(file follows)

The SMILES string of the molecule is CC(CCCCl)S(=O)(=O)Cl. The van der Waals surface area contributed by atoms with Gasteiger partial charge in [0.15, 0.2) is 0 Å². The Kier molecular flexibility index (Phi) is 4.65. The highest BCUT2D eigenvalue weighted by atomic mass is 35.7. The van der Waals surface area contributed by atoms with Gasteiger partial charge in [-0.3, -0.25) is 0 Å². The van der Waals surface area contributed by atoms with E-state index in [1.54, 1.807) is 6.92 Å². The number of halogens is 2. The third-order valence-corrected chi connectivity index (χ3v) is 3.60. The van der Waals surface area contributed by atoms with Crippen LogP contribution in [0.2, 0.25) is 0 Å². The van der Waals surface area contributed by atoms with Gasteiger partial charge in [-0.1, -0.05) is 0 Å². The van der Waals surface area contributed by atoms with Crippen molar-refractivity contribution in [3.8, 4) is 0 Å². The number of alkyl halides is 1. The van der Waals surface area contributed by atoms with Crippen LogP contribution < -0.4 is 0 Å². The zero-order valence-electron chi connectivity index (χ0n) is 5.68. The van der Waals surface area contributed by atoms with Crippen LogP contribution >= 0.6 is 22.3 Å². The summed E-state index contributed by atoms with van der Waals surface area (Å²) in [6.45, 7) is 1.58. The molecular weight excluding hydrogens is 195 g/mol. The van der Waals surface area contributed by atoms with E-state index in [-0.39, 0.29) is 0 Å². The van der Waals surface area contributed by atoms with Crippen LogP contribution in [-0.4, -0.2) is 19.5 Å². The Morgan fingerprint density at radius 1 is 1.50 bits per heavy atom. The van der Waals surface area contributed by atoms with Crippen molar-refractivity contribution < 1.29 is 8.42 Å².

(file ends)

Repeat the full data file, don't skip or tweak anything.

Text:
The SMILES string of the molecule is CC(CCCCl)S(=O)(=O)Cl. The van der Waals surface area contributed by atoms with Gasteiger partial charge in [0.15, 0.2) is 0 Å². The Kier molecular flexibility index (Phi) is 4.65. The highest BCUT2D eigenvalue weighted by atomic mass is 35.7. The van der Waals surface area contributed by atoms with Gasteiger partial charge in [-0.3, -0.25) is 0 Å². The van der Waals surface area contributed by atoms with E-state index in [1.54, 1.807) is 6.92 Å². The number of halogens is 2. The third-order valence-corrected chi connectivity index (χ3v) is 3.60. The van der Waals surface area contributed by atoms with Crippen LogP contribution in [0.2, 0.25) is 0 Å². The van der Waals surface area contributed by atoms with Gasteiger partial charge in [-0.1, -0.05) is 0 Å². The van der Waals surface area contributed by atoms with Crippen molar-refractivity contribution in [3.8, 4) is 0 Å². The number of alkyl halides is 1. The van der Waals surface area contributed by atoms with Crippen LogP contribution < -0.4 is 0 Å². The zero-order valence-electron chi connectivity index (χ0n) is 5.68. The van der Waals surface area contributed by atoms with Crippen LogP contribution >= 0.6 is 22.3 Å². The summed E-state index contributed by atoms with van der Waals surface area (Å²) in [6.45, 7) is 1.58. The molecular weight excluding hydrogens is 195 g/mol. The van der Waals surface area contributed by atoms with E-state index in [-0.39, 0.29) is 0 Å². The van der Waals surface area contributed by atoms with Crippen LogP contribution in [-0.4, -0.2) is 19.5 Å². The Morgan fingerprint density at radius 1 is 1.50 bits per heavy atom. The van der Waals surface area contributed by atoms with Crippen molar-refractivity contribution < 1.29 is 8.42 Å².